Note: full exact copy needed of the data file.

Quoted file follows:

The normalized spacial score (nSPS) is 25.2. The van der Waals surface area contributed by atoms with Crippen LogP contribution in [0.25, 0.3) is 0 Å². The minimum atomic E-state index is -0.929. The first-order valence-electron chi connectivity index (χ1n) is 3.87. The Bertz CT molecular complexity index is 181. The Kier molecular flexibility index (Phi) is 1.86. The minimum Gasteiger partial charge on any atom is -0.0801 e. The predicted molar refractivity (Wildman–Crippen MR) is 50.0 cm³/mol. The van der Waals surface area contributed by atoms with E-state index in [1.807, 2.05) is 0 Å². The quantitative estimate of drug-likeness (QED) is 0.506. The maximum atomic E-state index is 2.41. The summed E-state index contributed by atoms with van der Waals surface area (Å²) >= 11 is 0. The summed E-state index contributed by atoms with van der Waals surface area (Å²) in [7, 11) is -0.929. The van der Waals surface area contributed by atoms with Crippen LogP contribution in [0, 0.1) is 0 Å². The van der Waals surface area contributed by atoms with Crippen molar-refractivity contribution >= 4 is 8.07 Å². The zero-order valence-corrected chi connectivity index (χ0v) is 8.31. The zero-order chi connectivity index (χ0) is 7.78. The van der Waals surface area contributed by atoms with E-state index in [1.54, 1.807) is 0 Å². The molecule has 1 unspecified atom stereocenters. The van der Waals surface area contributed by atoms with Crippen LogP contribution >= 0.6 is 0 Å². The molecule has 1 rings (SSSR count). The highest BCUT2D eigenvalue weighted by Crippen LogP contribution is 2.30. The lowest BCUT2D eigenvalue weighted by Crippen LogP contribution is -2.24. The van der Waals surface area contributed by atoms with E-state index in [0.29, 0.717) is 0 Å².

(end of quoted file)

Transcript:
The normalized spacial score (nSPS) is 25.2. The van der Waals surface area contributed by atoms with Crippen LogP contribution in [0.25, 0.3) is 0 Å². The minimum atomic E-state index is -0.929. The first-order valence-electron chi connectivity index (χ1n) is 3.87. The Bertz CT molecular complexity index is 181. The Kier molecular flexibility index (Phi) is 1.86. The minimum Gasteiger partial charge on any atom is -0.0801 e. The predicted molar refractivity (Wildman–Crippen MR) is 50.0 cm³/mol. The van der Waals surface area contributed by atoms with E-state index in [1.807, 2.05) is 0 Å². The quantitative estimate of drug-likeness (QED) is 0.506. The maximum atomic E-state index is 2.41. The summed E-state index contributed by atoms with van der Waals surface area (Å²) >= 11 is 0. The summed E-state index contributed by atoms with van der Waals surface area (Å²) in [7, 11) is -0.929. The van der Waals surface area contributed by atoms with Crippen LogP contribution in [0, 0.1) is 0 Å². The van der Waals surface area contributed by atoms with Crippen molar-refractivity contribution >= 4 is 8.07 Å². The zero-order valence-corrected chi connectivity index (χ0v) is 8.31. The zero-order chi connectivity index (χ0) is 7.78. The van der Waals surface area contributed by atoms with E-state index in [1.54, 1.807) is 0 Å². The molecule has 1 unspecified atom stereocenters. The van der Waals surface area contributed by atoms with Crippen LogP contribution >= 0.6 is 0 Å². The molecule has 1 rings (SSSR count). The highest BCUT2D eigenvalue weighted by Crippen LogP contribution is 2.30. The lowest BCUT2D eigenvalue weighted by Crippen LogP contribution is -2.24. The van der Waals surface area contributed by atoms with E-state index in [0.29, 0.717) is 0 Å².